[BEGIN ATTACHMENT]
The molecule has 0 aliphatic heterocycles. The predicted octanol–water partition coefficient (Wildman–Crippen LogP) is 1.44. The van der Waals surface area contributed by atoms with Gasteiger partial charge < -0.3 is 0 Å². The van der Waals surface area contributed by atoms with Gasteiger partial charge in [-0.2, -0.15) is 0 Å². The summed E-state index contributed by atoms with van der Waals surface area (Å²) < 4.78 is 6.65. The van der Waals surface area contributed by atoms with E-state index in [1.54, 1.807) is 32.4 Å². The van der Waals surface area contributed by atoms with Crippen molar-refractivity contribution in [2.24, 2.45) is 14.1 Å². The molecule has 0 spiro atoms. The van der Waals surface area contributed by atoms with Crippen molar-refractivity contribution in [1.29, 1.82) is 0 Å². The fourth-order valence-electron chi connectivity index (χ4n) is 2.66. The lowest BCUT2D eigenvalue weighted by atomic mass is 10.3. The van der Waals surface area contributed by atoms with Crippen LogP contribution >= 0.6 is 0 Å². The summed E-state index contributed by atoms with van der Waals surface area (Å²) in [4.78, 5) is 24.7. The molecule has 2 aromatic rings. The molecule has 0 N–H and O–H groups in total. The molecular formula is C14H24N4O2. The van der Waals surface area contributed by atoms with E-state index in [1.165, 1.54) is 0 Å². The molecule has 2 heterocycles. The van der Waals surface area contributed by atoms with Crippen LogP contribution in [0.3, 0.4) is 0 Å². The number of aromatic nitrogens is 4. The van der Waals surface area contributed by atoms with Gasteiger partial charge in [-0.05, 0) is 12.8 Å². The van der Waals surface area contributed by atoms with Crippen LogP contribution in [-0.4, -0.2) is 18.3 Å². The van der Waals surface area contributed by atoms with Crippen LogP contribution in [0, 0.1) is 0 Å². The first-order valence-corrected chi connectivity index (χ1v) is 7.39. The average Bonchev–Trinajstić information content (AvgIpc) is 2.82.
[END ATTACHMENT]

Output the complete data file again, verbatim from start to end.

The molecule has 0 aliphatic heterocycles. The predicted octanol–water partition coefficient (Wildman–Crippen LogP) is 1.44. The van der Waals surface area contributed by atoms with Gasteiger partial charge < -0.3 is 0 Å². The van der Waals surface area contributed by atoms with Gasteiger partial charge in [-0.2, -0.15) is 0 Å². The summed E-state index contributed by atoms with van der Waals surface area (Å²) < 4.78 is 6.65. The van der Waals surface area contributed by atoms with E-state index in [1.54, 1.807) is 32.4 Å². The van der Waals surface area contributed by atoms with Crippen molar-refractivity contribution in [2.24, 2.45) is 14.1 Å². The molecule has 0 spiro atoms. The van der Waals surface area contributed by atoms with Crippen molar-refractivity contribution in [1.29, 1.82) is 0 Å². The fourth-order valence-electron chi connectivity index (χ4n) is 2.66. The lowest BCUT2D eigenvalue weighted by atomic mass is 10.3. The van der Waals surface area contributed by atoms with Crippen LogP contribution >= 0.6 is 0 Å². The summed E-state index contributed by atoms with van der Waals surface area (Å²) in [4.78, 5) is 24.7. The molecule has 2 aromatic rings. The molecule has 0 N–H and O–H groups in total. The molecular formula is C14H24N4O2. The van der Waals surface area contributed by atoms with E-state index in [1.165, 1.54) is 0 Å². The molecule has 2 heterocycles. The van der Waals surface area contributed by atoms with Crippen LogP contribution in [0.3, 0.4) is 0 Å². The number of aromatic nitrogens is 4. The van der Waals surface area contributed by atoms with Gasteiger partial charge in [-0.05, 0) is 12.8 Å². The van der Waals surface area contributed by atoms with Crippen LogP contribution in [-0.4, -0.2) is 18.3 Å². The van der Waals surface area contributed by atoms with Crippen LogP contribution in [0, 0.1) is 0 Å². The first-order valence-corrected chi connectivity index (χ1v) is 7.39. The average Bonchev–Trinajstić information content (AvgIpc) is 2.82.